Grand Jury Indictment

The grand jury has a vital role in the judicial process in state and federal courts. But the grand jury and the indictment process are things that are often not well understood. If you are under investigation for a state or federal crime by  a grand jury, you need to understand the grand jury indictment process. (

The most important part to understand about grand juries is they are not assembled to find you guilty or innocent of a crime. The grand jury also is not responsible for your sentence. Rather, the purpose of a state or federal grand jury is to decide if charges should be filed against you. This is called a grand jury indictment. If you are indicted, you will be formally charged with a crime and are subject to immediate arrest, if you do not turn yourself in.

A grand jury is simply a group of citizens that meets on a regular basis to determine if grand jury indictments should be issued or not on various cases. The grand jury at the federal level can have as many as 23 people. But there could be fewer, especially on state grand juries. On a technical basis, a federal judge impanels the grand jury, but generally, prosecutors really control the grand jury process.

A grand jury is different from a criminal trial where the jury must come to a unanimous decision about your guilt or innocence. A grand jury only needs a majority vote to indict you. This means that the grand jury has found probable cause that you may have committed a crime. If you are indicted, you are subject to arrest. The prosecuting attorney will obtain a warrant for your arrest.

A federal grand jury can be impaneled for up to 18 months. It may hear evidence one day each week, but it can also hear it more often than that.

The Proceedings of the Grand Jury

The grand jury is theoretically a fully independent body, but all grand jury proceedings at the state and federal levels are led by the prosecuting attorney. In a federal case, the Department of Justice assigns a US Attorney to lead the grand jury through the entire indictment process. The prosecutor leading jury has total control over all the evidence that is seen by the group.

It is important to note that the prosecutor does not have to present all evidence in the hearing to get an indictment from the grand jury. In reality, the prosecutor could decline to present evidence that raises any questions that you did not commit the crime. The federal prosecutor also does not need to give proof to the grand jury of your innocence.

The prosecutor can also compel witnesses to testify before the grand jury. But if law enforcement requests an interview of a witness, that person does not have to say anything. But when the grand jury issues a subpoena, the person has to testify or will face a contempt of court charge.

Remember that the grand jury can only indict; it cannot convict you of a crime. That is why state and federal laws are not as concerned about rules of evidence in the same way as a trial. Documents and questions that would never be allowed under typical rules of evidence in a trial are often submitted for review by the grand jury.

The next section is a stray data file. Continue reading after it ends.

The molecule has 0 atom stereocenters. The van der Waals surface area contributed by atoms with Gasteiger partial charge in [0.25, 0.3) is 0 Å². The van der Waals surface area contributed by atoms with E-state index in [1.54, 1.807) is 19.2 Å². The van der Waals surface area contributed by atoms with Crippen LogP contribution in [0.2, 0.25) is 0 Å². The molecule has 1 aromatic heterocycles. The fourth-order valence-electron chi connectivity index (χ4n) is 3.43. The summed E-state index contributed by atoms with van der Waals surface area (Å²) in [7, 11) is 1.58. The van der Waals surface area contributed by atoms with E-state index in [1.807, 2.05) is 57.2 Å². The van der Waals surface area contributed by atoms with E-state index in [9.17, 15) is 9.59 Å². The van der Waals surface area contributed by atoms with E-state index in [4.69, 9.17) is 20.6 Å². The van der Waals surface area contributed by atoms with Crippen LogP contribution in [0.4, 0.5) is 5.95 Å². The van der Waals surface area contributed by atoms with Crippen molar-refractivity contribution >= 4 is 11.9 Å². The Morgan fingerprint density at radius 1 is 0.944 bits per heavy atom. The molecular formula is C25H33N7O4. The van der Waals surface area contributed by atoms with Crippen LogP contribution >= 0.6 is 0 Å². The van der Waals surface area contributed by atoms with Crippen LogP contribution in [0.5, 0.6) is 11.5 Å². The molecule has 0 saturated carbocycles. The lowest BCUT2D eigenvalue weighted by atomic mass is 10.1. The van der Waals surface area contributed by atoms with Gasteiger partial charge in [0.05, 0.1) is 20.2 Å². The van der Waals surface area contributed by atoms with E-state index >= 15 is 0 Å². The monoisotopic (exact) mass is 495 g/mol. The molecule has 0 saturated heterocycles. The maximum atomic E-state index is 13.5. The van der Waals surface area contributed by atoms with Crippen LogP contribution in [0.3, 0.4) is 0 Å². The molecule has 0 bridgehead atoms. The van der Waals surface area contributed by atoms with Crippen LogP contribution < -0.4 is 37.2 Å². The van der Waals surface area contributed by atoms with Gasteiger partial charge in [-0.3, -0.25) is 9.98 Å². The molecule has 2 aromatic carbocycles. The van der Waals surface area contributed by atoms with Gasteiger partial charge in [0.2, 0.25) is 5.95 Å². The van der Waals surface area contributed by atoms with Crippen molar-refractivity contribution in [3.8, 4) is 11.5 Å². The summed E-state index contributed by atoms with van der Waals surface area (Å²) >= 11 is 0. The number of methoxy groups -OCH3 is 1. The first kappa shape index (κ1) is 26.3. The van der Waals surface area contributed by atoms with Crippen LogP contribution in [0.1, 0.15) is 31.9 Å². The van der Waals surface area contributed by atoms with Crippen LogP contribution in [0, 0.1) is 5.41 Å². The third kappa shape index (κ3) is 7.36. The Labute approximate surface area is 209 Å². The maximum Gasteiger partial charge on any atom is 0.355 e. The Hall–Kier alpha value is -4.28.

In the majority of federal crimes, the federal prosecutor only may press charges against you with a grand jury indictment. There is one exception to this rule: If you committed a possible misdemeanor offense where the penalty is less than a year in federal prison. In that case, the US attorney could file the charges without a grand jury indictment. If this happens, the charge is being filed ‘on information.’ This is a form of affidavit from the federal attorney that states there is probable cause that you committed a crime.

Grand Jury Advantages Over Police Investigations

One of the ways a grand jury can indict you is through subpoena of witnesses and documents. If the prosecutor wants to view business records and various financial records. There also can be a court order to give records to the grand jury. Failure to obey this subpoena can result in contempt of court.

Grand Juries and the Subpoena Process

A grand jury has broad powers to issue subpoenas for witnesses. So it is common for average citizens to be brought into an investigation by the grand jury. Some citizens could get a letter stating they are a target, witness or subject to an investigation. This letter also could compel you to testify. Or, you could get a subpoena that requests a document submission.

The Indictment

If you are being investigated by the federal government, laws require you to receive a formal indictment for most felonies. For you to be indicted, the US attorney on the case offers evidence about the case to the grand jury in the district where the crime allegedly occurred.

The grand jury is in a technical sense totally independent of the federal prosecutor, but grand juries usually indict whoever the prosecutor wants them to indict. Anyone who is targeted in a grand jury investigation should assume they will be indicted. If you do appear in front of the grand jury, the important thing to remember is to never say anything that could be used against you later.

Facing a State or Federal Indictment?

If you are facing a criminal indictment, this is a very serious matter whether it occurs at the federal level or in Massachusetts. In either case, you must have an excellent criminal indictment attorney working with you today.

Attorney Geoffrey Nathan has a long track record of success fighting criminal indictments on behalf of his clients.  Attorney Nathan will be the best legal advocate for you if you are facing indictment for a state or federal crime. For a Boston criminal defense legal consultation, please text him at (617) 905-1433.


  • 6 Questions About Grand Juries Answered. (2012). Retrieved from
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